Last spring we purchased a 9-month-old heifer, an unusual move for our farm. She was 200 GTPI points higher than anything tested in our herd, positive for all the traits we watch in genetic selection and comes from a cow family we really admire. She came from a farm nearby at a dispersal sale, and she sold at a price we felt was very reasonable given all of this.

Why IVF?

We talked about flushing her, but when it came down to it, we really just wanted to get her bred so that we could start milking her. After confirming her bred, though, we had second thoughts. We want to improve our herd, and we feel this heifer gives us an opportunity to accelerate that improvement.

We knew IVF (in vitro fertilization) was possible on pregnant animals, so we did a little research. It turned out that we didn’t have long to make the decision because we needed to start syncing recips (recipients) two days later. In the end, we compared the costs of IVF with the purchase of two or three replacement heifers of similar quality, and we decided to go for it. To ensure any pregnancies would result in heifers, we also elected to reverse sort the semen. For recips, we selected a handful of lower producing cows that have typically settled on first or second services and were open but far enough into their lactation for breeding. We also selected a few heifers, but we did not end up using them.

The process

The nearest facility is about a two-hour drive from our farm, across the state line, in Missouri. That facility does not perform all of the lab work, however; after the aspiration procedure, they send the oocytes to another facility in Texas. This also meant we had to send the semen for our mating to Texas. We were able to give all of the hormone shots on our farm, but the donor heifer had to be taken to Missouri to collect her oocytes, and the recips also had to make the trip for the embryo transfer.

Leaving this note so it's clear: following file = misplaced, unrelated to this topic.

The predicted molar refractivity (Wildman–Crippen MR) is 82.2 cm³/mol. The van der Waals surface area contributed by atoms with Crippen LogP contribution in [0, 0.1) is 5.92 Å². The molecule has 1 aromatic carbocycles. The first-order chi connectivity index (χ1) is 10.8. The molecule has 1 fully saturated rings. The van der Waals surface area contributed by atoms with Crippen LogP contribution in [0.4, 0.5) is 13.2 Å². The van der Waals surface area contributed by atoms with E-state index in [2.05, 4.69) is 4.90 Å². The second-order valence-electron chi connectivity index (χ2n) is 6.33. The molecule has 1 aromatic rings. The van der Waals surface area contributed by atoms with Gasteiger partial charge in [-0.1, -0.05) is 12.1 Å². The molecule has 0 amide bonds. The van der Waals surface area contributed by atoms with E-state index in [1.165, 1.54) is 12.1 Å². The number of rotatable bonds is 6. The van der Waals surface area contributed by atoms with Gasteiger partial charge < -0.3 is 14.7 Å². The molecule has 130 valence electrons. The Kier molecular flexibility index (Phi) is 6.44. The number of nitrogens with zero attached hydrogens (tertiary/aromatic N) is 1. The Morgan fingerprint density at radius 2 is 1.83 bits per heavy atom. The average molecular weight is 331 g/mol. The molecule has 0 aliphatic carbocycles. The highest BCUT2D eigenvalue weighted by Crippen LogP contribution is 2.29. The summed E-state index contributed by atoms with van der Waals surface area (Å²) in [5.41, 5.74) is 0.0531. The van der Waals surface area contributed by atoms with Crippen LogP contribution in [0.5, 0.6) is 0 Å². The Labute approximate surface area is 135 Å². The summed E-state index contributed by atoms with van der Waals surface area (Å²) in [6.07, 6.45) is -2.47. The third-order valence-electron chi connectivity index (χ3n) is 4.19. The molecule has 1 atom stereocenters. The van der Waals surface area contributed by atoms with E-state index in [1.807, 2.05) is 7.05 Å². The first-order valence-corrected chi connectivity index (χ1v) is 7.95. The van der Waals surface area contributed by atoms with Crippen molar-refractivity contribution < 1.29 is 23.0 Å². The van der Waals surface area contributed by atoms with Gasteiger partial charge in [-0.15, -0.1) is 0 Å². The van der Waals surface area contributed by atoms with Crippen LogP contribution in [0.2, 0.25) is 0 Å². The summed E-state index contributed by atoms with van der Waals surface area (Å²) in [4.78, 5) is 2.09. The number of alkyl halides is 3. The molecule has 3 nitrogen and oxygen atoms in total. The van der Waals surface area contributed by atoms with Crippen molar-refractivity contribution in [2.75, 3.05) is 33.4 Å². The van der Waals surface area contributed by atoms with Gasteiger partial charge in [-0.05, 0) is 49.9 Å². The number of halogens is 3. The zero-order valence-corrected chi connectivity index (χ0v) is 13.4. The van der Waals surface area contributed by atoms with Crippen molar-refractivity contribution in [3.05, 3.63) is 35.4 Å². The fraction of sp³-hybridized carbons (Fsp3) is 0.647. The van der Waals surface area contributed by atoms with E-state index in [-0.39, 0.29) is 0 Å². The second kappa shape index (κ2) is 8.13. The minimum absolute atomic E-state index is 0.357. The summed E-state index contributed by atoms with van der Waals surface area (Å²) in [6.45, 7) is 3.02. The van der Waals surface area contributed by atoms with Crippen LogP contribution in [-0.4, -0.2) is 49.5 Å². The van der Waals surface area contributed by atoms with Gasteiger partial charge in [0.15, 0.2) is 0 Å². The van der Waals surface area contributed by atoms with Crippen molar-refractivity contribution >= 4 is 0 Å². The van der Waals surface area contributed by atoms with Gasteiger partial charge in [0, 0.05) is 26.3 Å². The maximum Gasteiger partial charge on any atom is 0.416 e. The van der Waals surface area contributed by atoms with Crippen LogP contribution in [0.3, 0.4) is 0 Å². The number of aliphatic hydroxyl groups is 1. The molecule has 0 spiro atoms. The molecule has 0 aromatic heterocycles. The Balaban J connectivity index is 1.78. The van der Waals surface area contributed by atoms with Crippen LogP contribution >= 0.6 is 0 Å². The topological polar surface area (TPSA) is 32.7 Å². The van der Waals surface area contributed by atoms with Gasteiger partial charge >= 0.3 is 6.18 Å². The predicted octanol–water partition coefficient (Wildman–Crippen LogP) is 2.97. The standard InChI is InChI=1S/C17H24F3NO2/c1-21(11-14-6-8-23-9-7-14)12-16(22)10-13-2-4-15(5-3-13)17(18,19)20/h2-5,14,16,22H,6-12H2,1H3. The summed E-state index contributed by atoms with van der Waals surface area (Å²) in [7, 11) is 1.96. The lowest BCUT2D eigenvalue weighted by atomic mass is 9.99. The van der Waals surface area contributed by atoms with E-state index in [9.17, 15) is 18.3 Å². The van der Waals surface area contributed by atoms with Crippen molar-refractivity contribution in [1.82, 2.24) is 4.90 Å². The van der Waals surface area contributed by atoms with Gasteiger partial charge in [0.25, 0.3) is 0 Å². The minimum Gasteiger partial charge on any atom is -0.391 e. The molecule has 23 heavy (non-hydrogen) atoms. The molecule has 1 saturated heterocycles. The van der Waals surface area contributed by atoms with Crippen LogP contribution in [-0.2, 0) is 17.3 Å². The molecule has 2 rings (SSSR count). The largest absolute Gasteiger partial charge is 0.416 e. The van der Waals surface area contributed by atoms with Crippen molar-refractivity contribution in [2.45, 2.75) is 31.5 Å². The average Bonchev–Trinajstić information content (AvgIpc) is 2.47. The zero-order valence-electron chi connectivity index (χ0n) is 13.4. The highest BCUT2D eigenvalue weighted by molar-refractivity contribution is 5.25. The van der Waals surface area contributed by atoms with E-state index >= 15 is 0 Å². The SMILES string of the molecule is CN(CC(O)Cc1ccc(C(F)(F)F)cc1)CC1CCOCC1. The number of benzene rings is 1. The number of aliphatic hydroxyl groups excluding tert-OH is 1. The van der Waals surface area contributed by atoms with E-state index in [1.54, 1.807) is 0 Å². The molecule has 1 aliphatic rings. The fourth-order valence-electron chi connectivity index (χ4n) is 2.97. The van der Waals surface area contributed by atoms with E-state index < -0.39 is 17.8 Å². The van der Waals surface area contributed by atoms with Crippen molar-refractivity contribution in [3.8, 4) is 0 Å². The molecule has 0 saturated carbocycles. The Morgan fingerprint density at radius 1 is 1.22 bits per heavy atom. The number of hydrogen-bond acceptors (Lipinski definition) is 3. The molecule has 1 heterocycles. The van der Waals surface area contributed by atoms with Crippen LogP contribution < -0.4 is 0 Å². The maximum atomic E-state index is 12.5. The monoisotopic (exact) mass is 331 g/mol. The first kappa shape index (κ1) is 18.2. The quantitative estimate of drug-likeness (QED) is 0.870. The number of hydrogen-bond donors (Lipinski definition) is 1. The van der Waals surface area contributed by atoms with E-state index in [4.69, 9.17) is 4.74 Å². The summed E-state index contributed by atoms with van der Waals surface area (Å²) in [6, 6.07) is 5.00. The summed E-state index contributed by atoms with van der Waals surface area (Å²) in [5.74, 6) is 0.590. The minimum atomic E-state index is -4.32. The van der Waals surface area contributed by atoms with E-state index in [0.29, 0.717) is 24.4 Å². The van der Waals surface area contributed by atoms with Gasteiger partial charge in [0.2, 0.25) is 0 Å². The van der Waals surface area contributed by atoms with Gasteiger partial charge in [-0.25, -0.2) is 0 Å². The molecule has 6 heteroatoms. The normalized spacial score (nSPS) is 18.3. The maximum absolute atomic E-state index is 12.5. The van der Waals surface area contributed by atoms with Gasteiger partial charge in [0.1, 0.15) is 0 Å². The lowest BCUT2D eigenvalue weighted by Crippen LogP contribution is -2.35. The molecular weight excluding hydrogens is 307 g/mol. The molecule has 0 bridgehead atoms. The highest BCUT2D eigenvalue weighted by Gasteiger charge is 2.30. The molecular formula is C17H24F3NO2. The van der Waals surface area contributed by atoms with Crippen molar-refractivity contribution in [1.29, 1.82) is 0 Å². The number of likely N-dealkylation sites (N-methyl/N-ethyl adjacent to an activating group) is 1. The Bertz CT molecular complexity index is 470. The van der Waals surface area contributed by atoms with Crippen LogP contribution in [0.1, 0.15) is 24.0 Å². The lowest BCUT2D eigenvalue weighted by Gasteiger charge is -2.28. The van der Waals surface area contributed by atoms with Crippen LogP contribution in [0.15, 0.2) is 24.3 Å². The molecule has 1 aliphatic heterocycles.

The vet who performed the aspiration procedure let us watch and explained the process. It was really neat to see the ovaries and follicles via ultrasound. He also confirmed that she was carrying a bull calf despite breeding her with sexed semen (which reinforced our decision to reverse sort).


The results

They counted oocytes in the lab before we left the facility. She had made 30, which we were told was a very good number, especially for a heifer. We were also told that typically 20 to 30 percent of those would likely turn into embryos. We headed home very optimistic about the number of embryos we would be implanting the following week. Unfortunately, the news was not so good when that time came. Half of the oocytes had fertilized, but only two had continued to develop. There was no identifiable reason; they just didn’t develop. The two that we got were high quality, though, and they were implanted fresh. We blood tested the recips about 45 days after aspiration, and one of the two is pregnant.

Would we do it again?

I think this is the true test of the experience. In all honesty, we will likely try a conventional flush before we will try IVF again. The costs were quite a bit higher, and doing so much of the work off-farm was a hassle. That said, one embryo is a bit of a disappointment, but I’m confident that one is better that none. Especially considering that the heifer is carrying a bull calf herself, I think we will be ecstatic if that embryo results in a heifer.  PD

Jennifer Heim